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Publication numberUS2259850 A
Publication typeGrant
Publication dateOct 21, 1941
Filing dateDec 6, 1938
Priority dateDec 7, 1937
Publication numberUS 2259850 A, US 2259850A, US-A-2259850, US2259850 A, US2259850A
InventorsHeimut Zundorf
Original AssigneeHeimut Zundorf
Export CitationBiBTeX, EndNote, RefMan
External Links: USPTO, USPTO Assignment, Espacenet
Sheathed electric cable
US 2259850 A
Abstract  available in
Previous page
Next page
Claims  available in
Description  (OCR text may contain errors)

Patented Oct. 21, 1941 SHEATHED ELECTRIC CABLE Helmut Ziindorf, Rodenklrchen-on-the-Rhine, Germany Application December c. 1938, Serial No. 244,155 In Germany December 7, 193'! 4 Claims.

The invention relates to an electric cable without a lead jacket and with a metallic watertight flexible cable jacket or casing, and to a process for the production of such cable casings as flexible metallic hose or pipe. The familiar production of flexible metallic hose from helically coiled strip, or from a plurality of adjacently disposed coiled strips, is effected in such wise that the contacting edges of the strip or strips are tightly or loosely folded or rabbeted together. The manufacturing processes that up to the present time have been usual for' this purpose can not however be made use of for encasing objects with a metallic jacket tightly covering them. The production of ordinary flexible metallic hwe that is used for conveying fluids or gases namely assumes the possibility of providing during production a winding mandrel that is capable of offering resistance and that does not yield. During the production of flexible metallic hose the metal strips are wound round this mandrel and the adjacent windings are then united with one another, whereby the winding mandrel serves as a.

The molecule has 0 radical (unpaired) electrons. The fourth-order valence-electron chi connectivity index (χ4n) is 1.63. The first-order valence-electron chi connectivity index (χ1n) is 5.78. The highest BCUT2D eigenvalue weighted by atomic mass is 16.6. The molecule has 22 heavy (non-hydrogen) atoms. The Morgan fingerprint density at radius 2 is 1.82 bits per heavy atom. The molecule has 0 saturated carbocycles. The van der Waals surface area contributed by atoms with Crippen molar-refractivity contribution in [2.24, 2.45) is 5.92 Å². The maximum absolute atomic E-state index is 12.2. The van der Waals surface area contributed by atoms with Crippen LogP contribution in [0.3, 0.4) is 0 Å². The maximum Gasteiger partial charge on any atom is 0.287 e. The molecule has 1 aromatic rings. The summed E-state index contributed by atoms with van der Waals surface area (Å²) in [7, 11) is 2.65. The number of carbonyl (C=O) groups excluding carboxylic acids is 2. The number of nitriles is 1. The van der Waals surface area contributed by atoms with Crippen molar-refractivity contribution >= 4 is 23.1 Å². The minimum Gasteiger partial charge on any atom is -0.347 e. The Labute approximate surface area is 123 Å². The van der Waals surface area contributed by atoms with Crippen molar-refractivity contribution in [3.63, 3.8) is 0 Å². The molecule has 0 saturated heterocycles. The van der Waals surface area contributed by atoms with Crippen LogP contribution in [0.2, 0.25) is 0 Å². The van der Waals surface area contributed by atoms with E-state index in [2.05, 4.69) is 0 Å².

counter-support and takes the radially acting pressure of the folding tool during the squeezing together of the contacting strip edges. For this reason flexible metallic hose could not up to the present time be made use of in cases in which the hose had to lie tightly against a core housed inside it. It is possible to use a hollow mandrel; this however has the drawback that intermediate spaces are produced between the insulation and. the cable casing.

The customary methods of manufacturing flexible metallic hose from strips that are folded together at their edges can consequently not be used, without further provisions, for encasing the insulation of an electric cable. It is however not possible to fold together by strong pressure the hose coils that contact one another unless a winding mandrel is used, because the cable insulation does not stand up.